The International Network of People who Use Drugs (INPUD) condemns Russia’s denial of access to essential medicines in Crimea

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Methadone and buprenorphine, often referred to as opiate substitution treatment (OST), are classed by the World Health Organisation as ‘essential medicines’. Opiate substitution programmes increase adherence to antiretroviral therapies and contribute to decreasing incidence (new cases) of HIV amongst people who inject drugs. They reduce morbidity and mortality of people who use drugs, and increase quality of life for many. They are imperative harm reduction interventions.

People who use drugs in Ukraine have had access to harm reduction interventions, including OST, for around 10 years. Yet The Russian Federation opposes the provision of many harm reduction interventions, including OST, violating their citizens’ human rights to the highest attainable standard of health.  Opiate substitution is outlawed in Russia, and the spread of HIV in Russia has been primarily driven by a lack of harm reduction interventions, with very high HIV incidence amongst people who inject drugs.

Following Russia’s annexation from Ukraine of the Crimean peninsula in March 2014, methadone provision was rapidly halted. Seized methadone was burnt, with this destruction of medication televised. The provision of methadone officially ceased in May 2014, only two months after the annexation had taken place. This is despite the fact that coming off methadone safely can take considerable time, and can result in people recommencing use of other opiates.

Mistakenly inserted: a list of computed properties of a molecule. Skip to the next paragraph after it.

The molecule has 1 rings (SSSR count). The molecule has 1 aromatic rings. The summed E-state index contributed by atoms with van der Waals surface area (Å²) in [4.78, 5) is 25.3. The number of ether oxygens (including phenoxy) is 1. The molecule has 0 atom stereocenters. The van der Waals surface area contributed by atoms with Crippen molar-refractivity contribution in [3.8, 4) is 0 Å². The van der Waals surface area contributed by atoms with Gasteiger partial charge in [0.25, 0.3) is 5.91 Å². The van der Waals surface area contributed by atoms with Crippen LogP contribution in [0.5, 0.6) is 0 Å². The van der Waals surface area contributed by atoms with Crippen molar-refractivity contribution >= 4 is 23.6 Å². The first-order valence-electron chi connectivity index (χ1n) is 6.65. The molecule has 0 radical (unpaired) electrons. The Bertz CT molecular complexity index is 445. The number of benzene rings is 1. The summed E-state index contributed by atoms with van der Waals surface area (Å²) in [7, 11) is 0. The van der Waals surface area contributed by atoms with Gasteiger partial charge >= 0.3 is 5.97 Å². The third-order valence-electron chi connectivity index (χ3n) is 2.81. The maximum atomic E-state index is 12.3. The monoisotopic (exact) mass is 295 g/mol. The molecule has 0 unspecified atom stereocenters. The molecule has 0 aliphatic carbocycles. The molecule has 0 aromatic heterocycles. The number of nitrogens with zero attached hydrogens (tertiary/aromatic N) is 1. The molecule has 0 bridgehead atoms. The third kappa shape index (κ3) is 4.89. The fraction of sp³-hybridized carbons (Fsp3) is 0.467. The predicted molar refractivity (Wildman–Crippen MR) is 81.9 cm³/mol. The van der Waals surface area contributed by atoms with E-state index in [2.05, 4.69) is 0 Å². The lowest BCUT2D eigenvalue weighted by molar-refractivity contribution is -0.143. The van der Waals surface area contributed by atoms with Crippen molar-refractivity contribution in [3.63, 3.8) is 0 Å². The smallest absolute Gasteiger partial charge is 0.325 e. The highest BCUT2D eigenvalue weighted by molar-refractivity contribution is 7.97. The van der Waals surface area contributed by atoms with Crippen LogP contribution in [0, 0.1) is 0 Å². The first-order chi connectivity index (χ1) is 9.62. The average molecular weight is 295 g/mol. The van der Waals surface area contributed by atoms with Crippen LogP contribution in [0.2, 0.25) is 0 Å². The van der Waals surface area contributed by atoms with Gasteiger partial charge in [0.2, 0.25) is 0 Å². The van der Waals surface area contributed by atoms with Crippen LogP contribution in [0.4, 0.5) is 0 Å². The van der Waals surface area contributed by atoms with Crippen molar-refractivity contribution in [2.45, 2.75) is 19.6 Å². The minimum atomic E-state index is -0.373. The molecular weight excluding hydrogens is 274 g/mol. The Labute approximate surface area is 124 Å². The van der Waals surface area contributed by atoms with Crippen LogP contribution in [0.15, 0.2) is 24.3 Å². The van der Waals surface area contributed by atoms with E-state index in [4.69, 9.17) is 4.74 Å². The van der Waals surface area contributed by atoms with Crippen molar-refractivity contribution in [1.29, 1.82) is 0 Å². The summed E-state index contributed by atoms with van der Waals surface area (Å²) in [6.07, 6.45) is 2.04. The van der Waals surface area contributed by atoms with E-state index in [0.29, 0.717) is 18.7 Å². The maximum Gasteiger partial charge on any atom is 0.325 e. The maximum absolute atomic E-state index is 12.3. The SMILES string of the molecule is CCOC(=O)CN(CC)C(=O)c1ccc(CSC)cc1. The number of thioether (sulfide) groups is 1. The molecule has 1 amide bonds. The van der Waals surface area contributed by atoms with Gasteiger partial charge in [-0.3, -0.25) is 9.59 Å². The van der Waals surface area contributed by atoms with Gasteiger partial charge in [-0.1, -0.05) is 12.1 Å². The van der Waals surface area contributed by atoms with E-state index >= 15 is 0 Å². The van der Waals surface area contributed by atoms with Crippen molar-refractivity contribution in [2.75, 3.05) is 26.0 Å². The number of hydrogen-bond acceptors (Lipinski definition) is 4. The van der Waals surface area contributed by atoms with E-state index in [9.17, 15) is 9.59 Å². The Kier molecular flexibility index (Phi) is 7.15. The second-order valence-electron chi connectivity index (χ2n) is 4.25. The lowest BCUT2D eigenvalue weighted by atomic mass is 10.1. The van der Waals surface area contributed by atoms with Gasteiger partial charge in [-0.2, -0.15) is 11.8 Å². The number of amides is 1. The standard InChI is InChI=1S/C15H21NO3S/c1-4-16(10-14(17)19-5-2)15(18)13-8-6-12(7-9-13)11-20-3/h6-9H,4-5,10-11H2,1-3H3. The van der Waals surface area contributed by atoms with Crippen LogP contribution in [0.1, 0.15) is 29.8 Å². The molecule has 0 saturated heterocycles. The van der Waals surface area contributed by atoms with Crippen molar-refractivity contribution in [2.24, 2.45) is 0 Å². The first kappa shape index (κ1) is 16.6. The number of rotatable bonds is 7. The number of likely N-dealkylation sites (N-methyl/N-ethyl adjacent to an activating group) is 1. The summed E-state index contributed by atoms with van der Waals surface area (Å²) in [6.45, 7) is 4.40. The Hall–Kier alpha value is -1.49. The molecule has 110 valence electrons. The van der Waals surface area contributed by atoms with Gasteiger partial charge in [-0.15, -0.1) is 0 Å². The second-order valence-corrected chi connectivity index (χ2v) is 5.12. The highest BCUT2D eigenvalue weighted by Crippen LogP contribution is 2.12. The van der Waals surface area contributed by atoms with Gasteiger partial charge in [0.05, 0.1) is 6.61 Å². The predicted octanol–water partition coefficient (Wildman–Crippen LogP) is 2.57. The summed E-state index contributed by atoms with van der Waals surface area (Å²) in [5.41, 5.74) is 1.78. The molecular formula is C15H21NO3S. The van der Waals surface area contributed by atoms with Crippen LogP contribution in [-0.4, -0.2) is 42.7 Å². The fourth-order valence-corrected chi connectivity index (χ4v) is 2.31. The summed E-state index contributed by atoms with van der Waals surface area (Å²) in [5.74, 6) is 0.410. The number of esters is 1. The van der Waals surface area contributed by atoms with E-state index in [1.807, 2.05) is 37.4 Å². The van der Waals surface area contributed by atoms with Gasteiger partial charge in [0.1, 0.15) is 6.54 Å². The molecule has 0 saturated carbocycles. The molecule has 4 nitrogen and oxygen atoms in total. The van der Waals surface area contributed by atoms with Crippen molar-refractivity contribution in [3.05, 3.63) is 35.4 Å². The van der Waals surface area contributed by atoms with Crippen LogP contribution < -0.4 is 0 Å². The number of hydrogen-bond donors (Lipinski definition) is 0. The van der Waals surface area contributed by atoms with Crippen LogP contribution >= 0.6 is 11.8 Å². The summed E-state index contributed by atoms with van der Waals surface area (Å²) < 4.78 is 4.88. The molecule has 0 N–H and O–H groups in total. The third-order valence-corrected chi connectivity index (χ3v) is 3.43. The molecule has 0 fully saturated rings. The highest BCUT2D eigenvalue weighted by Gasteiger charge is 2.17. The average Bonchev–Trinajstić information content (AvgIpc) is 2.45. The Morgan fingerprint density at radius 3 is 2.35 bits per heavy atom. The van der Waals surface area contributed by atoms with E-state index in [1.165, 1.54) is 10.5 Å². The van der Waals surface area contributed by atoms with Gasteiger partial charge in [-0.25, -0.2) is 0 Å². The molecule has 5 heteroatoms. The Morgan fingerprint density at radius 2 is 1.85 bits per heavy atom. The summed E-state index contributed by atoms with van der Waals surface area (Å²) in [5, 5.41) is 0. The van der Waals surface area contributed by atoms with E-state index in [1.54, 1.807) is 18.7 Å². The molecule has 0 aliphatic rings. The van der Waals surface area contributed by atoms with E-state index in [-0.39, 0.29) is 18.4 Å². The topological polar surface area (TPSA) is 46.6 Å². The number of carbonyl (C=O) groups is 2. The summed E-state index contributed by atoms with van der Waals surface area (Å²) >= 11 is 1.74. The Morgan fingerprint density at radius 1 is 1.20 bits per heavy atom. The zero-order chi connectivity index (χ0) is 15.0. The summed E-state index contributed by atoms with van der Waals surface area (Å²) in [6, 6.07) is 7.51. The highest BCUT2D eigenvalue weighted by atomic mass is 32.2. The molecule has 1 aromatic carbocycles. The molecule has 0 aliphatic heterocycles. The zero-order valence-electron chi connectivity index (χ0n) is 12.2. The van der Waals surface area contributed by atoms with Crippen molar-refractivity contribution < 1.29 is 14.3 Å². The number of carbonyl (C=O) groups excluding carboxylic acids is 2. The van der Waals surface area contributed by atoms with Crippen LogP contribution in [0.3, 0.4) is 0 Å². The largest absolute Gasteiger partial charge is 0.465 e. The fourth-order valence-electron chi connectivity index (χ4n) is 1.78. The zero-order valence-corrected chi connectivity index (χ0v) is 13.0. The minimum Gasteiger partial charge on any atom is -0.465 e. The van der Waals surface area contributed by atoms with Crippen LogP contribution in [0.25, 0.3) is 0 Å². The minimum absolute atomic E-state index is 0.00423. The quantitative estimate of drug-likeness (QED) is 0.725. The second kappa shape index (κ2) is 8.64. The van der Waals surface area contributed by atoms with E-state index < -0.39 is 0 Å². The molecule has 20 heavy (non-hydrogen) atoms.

Instead of being offered healthcare and service provision, people who use drugs in Crimea have been expected to endure opiate withdrawal and a lack of holistic healthcare. Since Russia’s annexation of Crimea, as many as 100 people who use drugs have died.

Since opiate tolerance can be reduced following periods of abstaining from heroin/opiate use, many have died from overdoses as a result of beginning to use heroin and other opiates due to the unavailability of methadone. Others have died by suicide, such is the desperate situation for people who use drugs in Crimea. INPUD is also concerned by the probability of increasing HIV and hepatitis C incidence that may result from people recommencing injecting drug use in a context where it is extremely difficult to acquire sterile injecting paraphernalia. Moreover, in addition to Russia’s denial of these essential services to people who use drugs in Crimea, the Donetsk and Luhansk areas of Eastern Ukraine have had healthcare provision, notably provision of antiretrovirals and OST, catastrophically impacted by ongoing warfare.

Background Note on Crimea  and  ‘Slow Death in Ukraine’  short film (English, PDF, 221 Kb)

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